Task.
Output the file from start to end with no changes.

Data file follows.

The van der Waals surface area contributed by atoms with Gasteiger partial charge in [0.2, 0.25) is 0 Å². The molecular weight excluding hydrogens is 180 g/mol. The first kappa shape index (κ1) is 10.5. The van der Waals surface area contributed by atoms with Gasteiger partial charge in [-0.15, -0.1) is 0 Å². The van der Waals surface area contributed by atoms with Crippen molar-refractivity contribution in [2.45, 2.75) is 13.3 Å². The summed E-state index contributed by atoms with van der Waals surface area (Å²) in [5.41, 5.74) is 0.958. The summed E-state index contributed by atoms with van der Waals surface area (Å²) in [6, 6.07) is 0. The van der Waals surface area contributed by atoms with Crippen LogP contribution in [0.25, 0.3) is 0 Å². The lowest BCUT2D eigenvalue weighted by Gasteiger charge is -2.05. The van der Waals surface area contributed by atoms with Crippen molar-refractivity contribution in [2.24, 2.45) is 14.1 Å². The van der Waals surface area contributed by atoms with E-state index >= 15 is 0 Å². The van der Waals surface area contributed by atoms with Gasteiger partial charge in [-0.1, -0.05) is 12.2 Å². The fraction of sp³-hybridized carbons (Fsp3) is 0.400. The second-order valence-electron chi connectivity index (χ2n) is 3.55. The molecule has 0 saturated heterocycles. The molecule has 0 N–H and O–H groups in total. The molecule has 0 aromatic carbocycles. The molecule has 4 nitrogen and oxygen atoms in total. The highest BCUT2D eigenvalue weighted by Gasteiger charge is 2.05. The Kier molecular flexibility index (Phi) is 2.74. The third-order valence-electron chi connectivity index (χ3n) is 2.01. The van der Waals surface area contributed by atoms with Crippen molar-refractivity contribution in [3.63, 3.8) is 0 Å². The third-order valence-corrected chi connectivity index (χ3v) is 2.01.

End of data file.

The van der Waals surface area contributed by atoms with Gasteiger partial charge in [0.2, 0.25) is 0 Å². The molecular weight excluding hydrogens is 180 g/mol. The first kappa shape index (κ1) is 10.5. The van der Waals surface area contributed by atoms with Gasteiger partial charge in [-0.15, -0.1) is 0 Å². The van der Waals surface area contributed by atoms with Crippen molar-refractivity contribution in [2.45, 2.75) is 13.3 Å². The summed E-state index contributed by atoms with van der Waals surface area (Å²) in [5.41, 5.74) is 0.958. The summed E-state index contributed by atoms with van der Waals surface area (Å²) in [6, 6.07) is 0. The van der Waals surface area contributed by atoms with Crippen LogP contribution in [0.25, 0.3) is 0 Å². The lowest BCUT2D eigenvalue weighted by Gasteiger charge is -2.05. The van der Waals surface area contributed by atoms with Crippen molar-refractivity contribution in [2.24, 2.45) is 14.1 Å². The van der Waals surface area contributed by atoms with E-state index >= 15 is 0 Å². The van der Waals surface area contributed by atoms with Gasteiger partial charge in [-0.1, -0.05) is 12.2 Å². The fraction of sp³-hybridized carbons (Fsp3) is 0.400. The second-order valence-electron chi connectivity index (χ2n) is 3.55. The molecule has 0 saturated heterocycles. The molecule has 0 N–H and O–H groups in total. The molecule has 0 aromatic carbocycles. The molecule has 4 nitrogen and oxygen atoms in total. The highest BCUT2D eigenvalue weighted by Gasteiger charge is 2.05. The Kier molecular flexibility index (Phi) is 2.74. The third-order valence-electron chi connectivity index (χ3n) is 2.01. The van der Waals surface area contributed by atoms with Crippen molar-refractivity contribution in [3.63, 3.8) is 0 Å². The third-order valence-corrected chi connectivity index (χ3v) is 2.01.